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Up Jumps (2) Jumps (3) Jumps (4) Jumps (5) Jumps (6) Jumps (7)

Post Combat Jumps

First Look
  The Hq 2nd Morning Report of 8 Apr 45 mentioned observation of a new aircraft at Chartres with doors on both sides and misidentified it as a C-46.
   The C-46, which had a single door, had been in service for a number of years but the newly available C-82 matches the verbal description.


Barger's Album contained two historic photos of a little known aircraft - the C-82.  
   The World War II era Fairchild C-82, named "Packet" was designed to meet a need for an aircraft with large capacity cargo and loading at near ground level. The prototype first flew on Sept. 10, 1944. Deliveries began in late 1945 and ended in Sept. 1948; Only 223 Packets were built, all but four were A-models.
  The Packet's primary use was for cargo and troop transport, and often for paratroop operations. Capacity was 41 paratroops or 34 stretchers and it could also tow gliders. Clamshell rear doors allowed ease of entry for trucks, tanks, artillery, and other bulky cargo.
  After the formation of the U.S. Air Force in September 1947, some C-82s were assigned to Tactical Air Command troop carrier squadrons and others to Military Air Transport Service (MATS).  But, the C-82 Packet proved to be disappointing in its overall performance and reliability.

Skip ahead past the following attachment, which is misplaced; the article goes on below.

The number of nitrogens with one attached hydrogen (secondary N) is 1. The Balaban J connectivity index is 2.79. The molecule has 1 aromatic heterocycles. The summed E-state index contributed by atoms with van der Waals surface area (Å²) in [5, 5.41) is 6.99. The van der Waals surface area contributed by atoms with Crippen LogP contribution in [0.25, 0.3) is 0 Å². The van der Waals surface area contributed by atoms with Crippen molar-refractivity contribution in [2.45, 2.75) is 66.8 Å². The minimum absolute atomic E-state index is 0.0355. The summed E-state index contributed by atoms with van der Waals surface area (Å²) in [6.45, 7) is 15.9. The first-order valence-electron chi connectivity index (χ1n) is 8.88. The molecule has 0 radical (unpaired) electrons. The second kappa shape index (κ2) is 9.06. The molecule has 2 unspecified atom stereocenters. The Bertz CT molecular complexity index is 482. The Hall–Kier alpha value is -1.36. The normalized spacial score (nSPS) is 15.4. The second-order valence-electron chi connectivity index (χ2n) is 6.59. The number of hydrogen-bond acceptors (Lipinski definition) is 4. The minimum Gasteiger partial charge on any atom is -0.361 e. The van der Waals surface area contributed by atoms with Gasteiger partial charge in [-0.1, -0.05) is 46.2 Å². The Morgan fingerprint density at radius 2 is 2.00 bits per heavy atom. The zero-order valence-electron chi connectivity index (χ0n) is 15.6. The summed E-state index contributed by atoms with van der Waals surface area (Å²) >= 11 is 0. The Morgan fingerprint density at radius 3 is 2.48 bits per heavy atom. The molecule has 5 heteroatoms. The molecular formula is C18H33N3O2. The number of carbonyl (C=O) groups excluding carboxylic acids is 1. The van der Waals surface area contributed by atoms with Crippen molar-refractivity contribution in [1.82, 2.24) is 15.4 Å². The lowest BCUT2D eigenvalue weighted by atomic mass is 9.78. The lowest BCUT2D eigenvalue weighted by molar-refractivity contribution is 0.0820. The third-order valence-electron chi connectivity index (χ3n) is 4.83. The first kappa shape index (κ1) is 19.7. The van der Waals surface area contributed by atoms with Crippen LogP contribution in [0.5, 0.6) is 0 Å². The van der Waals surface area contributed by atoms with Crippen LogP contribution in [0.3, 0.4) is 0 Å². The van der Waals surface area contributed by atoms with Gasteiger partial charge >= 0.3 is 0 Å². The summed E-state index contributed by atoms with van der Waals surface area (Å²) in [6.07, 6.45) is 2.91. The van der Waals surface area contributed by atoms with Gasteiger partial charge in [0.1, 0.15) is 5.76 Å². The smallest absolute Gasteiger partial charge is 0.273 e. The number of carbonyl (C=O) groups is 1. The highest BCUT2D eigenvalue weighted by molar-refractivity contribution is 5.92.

"C-82" (Unidentified men, all wear 508th insignia)

Fairchild C-82 Ad

"C-82" (This aircraft had far more room than the C-47 and bigger twin doors to jump from.)


   On 16 September 1948, five C-82s were assigned to the Berlin Airlift for the purpose of carrying heavy and bulky cargo. The C-82 with its hangar-like compartment and clamshell rear loading doors was an ideal tool for the Airlift, but was not available in sufficient numbers to make a great contribution. The aircraft's main contribution to the airlift was it's ability to carry vehicles into the city without disassembly.
   The C-119, developed from the C-82 and widely known as "The Flying Boxcar", was designed to carry cargo, personnel, litter patients, and mechanized equipment, and to drop cargo and troops by parachute. This widely used twin-boom transport was a more powerful development of the C-82, powered by the R-3350 or R-4360 radials and quickly displaced the few C-82s in service.. 
   Of the 233 C-82s built, 13 were lost in accidents between 1951 and 1977.  Only the two in 1951 were under U.S. Air Force operation, all others were of foreign registry, a reflection of the phasing out of the C-82 as the replacement C-119's became available.